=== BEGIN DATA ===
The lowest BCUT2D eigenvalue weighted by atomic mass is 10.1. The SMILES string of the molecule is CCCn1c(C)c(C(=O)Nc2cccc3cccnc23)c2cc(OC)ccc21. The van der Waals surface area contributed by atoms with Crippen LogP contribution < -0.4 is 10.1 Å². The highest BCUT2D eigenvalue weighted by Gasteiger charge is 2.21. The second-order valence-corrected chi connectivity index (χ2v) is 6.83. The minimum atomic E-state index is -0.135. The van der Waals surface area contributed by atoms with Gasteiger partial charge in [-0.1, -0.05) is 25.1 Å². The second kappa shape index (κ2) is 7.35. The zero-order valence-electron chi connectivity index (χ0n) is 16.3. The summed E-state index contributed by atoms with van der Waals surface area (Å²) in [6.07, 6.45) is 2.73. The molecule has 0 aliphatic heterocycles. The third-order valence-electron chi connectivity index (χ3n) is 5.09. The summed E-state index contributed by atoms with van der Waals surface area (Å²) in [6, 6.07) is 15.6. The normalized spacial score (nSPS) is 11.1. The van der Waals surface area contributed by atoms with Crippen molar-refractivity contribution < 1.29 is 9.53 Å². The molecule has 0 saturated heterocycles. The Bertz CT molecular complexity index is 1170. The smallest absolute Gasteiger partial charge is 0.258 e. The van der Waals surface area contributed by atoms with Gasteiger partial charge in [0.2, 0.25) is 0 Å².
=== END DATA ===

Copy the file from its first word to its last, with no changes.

The lowest BCUT2D eigenvalue weighted by atomic mass is 10.1. The SMILES string of the molecule is CCCn1c(C)c(C(=O)Nc2cccc3cccnc23)c2cc(OC)ccc21. The van der Waals surface area contributed by atoms with Crippen LogP contribution < -0.4 is 10.1 Å². The highest BCUT2D eigenvalue weighted by Gasteiger charge is 2.21. The second-order valence-corrected chi connectivity index (χ2v) is 6.83. The minimum atomic E-state index is -0.135. The van der Waals surface area contributed by atoms with Gasteiger partial charge in [-0.1, -0.05) is 25.1 Å². The second kappa shape index (κ2) is 7.35. The zero-order valence-electron chi connectivity index (χ0n) is 16.3. The summed E-state index contributed by atoms with van der Waals surface area (Å²) in [6.07, 6.45) is 2.73. The molecule has 0 aliphatic heterocycles. The third-order valence-electron chi connectivity index (χ3n) is 5.09. The summed E-state index contributed by atoms with van der Waals surface area (Å²) in [6, 6.07) is 15.6. The normalized spacial score (nSPS) is 11.1. The van der Waals surface area contributed by atoms with Crippen molar-refractivity contribution < 1.29 is 9.53 Å². The molecule has 0 saturated heterocycles. The Bertz CT molecular complexity index is 1170. The smallest absolute Gasteiger partial charge is 0.258 e. The van der Waals surface area contributed by atoms with Gasteiger partial charge in [0.2, 0.25) is 0 Å².